Some People of Note
Gabriel Clarke ( ? – 1662) A clergyman from Hertfordshire who was Rector of Elwick from 1620 to 1624 when he became Master of Greatham Hospital. He was one of the attendants of King Charles I on his visit to Durham.
John Cosin (1594-1672) A Norfolk man who was Rector of Elwick from 1624 to 1640, although his correspondence suggests that he was rarely resident there. He was Bishop of Durham from 1660 to 1672.
Denis Granville (1637-1703) A Cornishman who was Rector of Elwick from 1664 to 1667. He was a pious and thorough clergyman, which led to his appointment as Archdeacon of Durham.
The Hearth Tax of 1666
This gives us an idea of the size of Elwick in the 17th century. 18 houses in Elwick had 1 or 2 hearths. 1 house had 3 hearths, 1 had 4, and 1 had 5. The highest tax payer was “Ms Alston” with 7 hearths. A further 14 houses were exempt from tax.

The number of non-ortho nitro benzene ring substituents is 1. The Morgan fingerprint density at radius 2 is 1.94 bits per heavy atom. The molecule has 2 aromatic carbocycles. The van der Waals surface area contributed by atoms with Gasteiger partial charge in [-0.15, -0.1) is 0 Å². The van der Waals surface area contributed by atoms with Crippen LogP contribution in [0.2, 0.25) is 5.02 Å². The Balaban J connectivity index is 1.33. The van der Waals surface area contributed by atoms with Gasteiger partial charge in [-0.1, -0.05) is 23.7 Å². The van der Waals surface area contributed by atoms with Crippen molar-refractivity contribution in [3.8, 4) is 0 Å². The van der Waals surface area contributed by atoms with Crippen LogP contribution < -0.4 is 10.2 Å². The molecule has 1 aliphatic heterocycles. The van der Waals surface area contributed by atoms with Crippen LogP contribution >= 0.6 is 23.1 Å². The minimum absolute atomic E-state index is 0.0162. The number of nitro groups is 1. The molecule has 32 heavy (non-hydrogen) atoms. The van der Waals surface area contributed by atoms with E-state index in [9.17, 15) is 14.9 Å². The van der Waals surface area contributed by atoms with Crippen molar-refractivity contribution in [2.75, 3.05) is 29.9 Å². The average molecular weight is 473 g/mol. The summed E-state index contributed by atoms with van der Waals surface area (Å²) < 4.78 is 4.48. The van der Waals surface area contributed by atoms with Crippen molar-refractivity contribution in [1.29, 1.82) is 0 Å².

See “Hearth Tax List for South Durham Lady Day 1666” (ed.) J.C.Howe for Cleveland Family History Society.
Whellan’s Directory of 1856 itemised 8 farmers, 3 shoemakers, 3 butchers, 2 blacksmiths, 2 tailors, 3 shopkeepers, 2 joiners and the Dun Cow. Kelly’s Directory of 1914 mentioned the MacOrville and the Spotted Cow, 2 shopkeepers, a grocer, a butcher, a tailor, a boot repairer, a cartwright, a builder and a blacksmith.
Kelly’s Directory of 1938 mentioned only a post office in Elwick, with no other shops listed, but this might be incomplete.
Some Significant Dates
c.1000 There are pre-conquest carved stones inside St. Peter’s church, on either side of the chancel arch.
c.1190 St. Peter’s church was rebuilt during the time when Hugh du Puiset was Bishop of Durham.
1327 Robert de Genete founded a chantry at Elwick.
1400 Elwick sent one lancer and two archers to a muster of troops outside Durham on the orders of King Henry IV.
1569 An Elwick man was executed for taking part in the Rising of the Northern Earls.
1592 The parish register commenced.
1644 During the Civil War, Parliamentary troops occupied Elwick and some of the villagers complained that their horses ate all their pasture.
1652 Captain William Sheraton of Elwick was deprived of his lands for fighting on the royalist side in the Civil War.